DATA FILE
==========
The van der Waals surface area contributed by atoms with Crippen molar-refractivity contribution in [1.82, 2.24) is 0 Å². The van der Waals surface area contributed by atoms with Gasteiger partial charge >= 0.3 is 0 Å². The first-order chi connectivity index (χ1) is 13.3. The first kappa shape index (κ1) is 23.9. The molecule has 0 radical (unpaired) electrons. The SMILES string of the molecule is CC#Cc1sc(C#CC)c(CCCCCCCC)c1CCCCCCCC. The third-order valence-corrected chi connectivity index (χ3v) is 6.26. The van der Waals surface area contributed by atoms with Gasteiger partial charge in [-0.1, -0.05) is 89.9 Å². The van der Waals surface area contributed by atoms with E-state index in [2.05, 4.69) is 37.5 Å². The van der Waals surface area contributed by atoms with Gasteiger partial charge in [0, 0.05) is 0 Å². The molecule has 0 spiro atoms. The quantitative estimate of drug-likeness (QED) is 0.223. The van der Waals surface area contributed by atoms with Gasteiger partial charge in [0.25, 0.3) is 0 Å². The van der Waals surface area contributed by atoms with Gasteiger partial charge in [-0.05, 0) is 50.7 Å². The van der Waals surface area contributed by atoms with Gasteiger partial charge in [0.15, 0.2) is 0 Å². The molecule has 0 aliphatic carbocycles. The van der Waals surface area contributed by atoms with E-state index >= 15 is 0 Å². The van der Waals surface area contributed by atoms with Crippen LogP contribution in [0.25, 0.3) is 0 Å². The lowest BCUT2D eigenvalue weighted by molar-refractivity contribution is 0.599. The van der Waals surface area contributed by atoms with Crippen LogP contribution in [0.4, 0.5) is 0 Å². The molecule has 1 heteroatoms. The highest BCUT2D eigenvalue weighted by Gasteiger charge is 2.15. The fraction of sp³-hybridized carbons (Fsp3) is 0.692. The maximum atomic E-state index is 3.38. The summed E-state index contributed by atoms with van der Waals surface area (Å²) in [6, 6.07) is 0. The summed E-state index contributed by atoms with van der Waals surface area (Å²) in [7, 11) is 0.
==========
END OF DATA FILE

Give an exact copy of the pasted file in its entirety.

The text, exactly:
The van der Waals surface area contributed by atoms with Crippen molar-refractivity contribution in [1.82, 2.24) is 0 Å². The van der Waals surface area contributed by atoms with Gasteiger partial charge >= 0.3 is 0 Å². The first-order chi connectivity index (χ1) is 13.3. The first kappa shape index (κ1) is 23.9. The molecule has 0 radical (unpaired) electrons. The SMILES string of the molecule is CC#Cc1sc(C#CC)c(CCCCCCCC)c1CCCCCCCC. The third-order valence-corrected chi connectivity index (χ3v) is 6.26. The van der Waals surface area contributed by atoms with Gasteiger partial charge in [-0.1, -0.05) is 89.9 Å². The van der Waals surface area contributed by atoms with E-state index in [2.05, 4.69) is 37.5 Å². The van der Waals surface area contributed by atoms with Gasteiger partial charge in [0, 0.05) is 0 Å². The molecule has 0 spiro atoms. The quantitative estimate of drug-likeness (QED) is 0.223. The van der Waals surface area contributed by atoms with Gasteiger partial charge in [0.25, 0.3) is 0 Å². The van der Waals surface area contributed by atoms with Gasteiger partial charge in [-0.05, 0) is 50.7 Å². The van der Waals surface area contributed by atoms with Gasteiger partial charge in [0.15, 0.2) is 0 Å². The molecule has 0 aliphatic carbocycles. The van der Waals surface area contributed by atoms with E-state index >= 15 is 0 Å². The van der Waals surface area contributed by atoms with Crippen LogP contribution in [0.25, 0.3) is 0 Å². The lowest BCUT2D eigenvalue weighted by molar-refractivity contribution is 0.599. The van der Waals surface area contributed by atoms with Crippen LogP contribution in [0.4, 0.5) is 0 Å². The molecule has 1 heteroatoms. The highest BCUT2D eigenvalue weighted by Gasteiger charge is 2.15. The fraction of sp³-hybridized carbons (Fsp3) is 0.692. The maximum atomic E-state index is 3.38. The summed E-state index contributed by atoms with van der Waals surface area (Å²) in [6, 6.07) is 0. The summed E-state index contributed by atoms with van der Waals surface area (Å²) in [7, 11) is 0.